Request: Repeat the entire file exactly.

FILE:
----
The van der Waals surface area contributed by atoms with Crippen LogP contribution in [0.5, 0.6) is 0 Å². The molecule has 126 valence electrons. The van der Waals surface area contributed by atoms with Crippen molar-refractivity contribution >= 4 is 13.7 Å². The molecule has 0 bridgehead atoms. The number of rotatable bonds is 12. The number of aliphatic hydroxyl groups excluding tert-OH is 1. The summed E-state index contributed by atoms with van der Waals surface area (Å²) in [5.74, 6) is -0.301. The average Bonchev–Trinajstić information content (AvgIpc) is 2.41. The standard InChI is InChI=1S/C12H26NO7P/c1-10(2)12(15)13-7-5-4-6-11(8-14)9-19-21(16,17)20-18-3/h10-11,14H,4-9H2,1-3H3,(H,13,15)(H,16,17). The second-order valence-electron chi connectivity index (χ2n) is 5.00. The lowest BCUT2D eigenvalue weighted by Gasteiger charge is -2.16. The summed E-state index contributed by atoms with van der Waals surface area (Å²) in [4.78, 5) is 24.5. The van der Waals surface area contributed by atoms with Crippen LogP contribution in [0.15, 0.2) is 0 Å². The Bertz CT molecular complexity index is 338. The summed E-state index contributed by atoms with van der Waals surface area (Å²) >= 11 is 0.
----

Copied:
The van der Waals surface area contributed by atoms with Crippen LogP contribution in [0.5, 0.6) is 0 Å². The molecule has 126 valence electrons. The van der Waals surface area contributed by atoms with Crippen molar-refractivity contribution >= 4 is 13.7 Å². The molecule has 0 bridgehead atoms. The number of rotatable bonds is 12. The number of aliphatic hydroxyl groups excluding tert-OH is 1. The summed E-state index contributed by atoms with van der Waals surface area (Å²) in [5.74, 6) is -0.301. The average Bonchev–Trinajstić information content (AvgIpc) is 2.41. The standard InChI is InChI=1S/C12H26NO7P/c1-10(2)12(15)13-7-5-4-6-11(8-14)9-19-21(16,17)20-18-3/h10-11,14H,4-9H2,1-3H3,(H,13,15)(H,16,17). The second-order valence-electron chi connectivity index (χ2n) is 5.00. The lowest BCUT2D eigenvalue weighted by Gasteiger charge is -2.16. The summed E-state index contributed by atoms with van der Waals surface area (Å²) in [4.78, 5) is 24.5. The van der Waals surface area contributed by atoms with Crippen LogP contribution in [0.15, 0.2) is 0 Å². The Bertz CT molecular complexity index is 338. The summed E-state index contributed by atoms with van der Waals surface area (Å²) >= 11 is 0.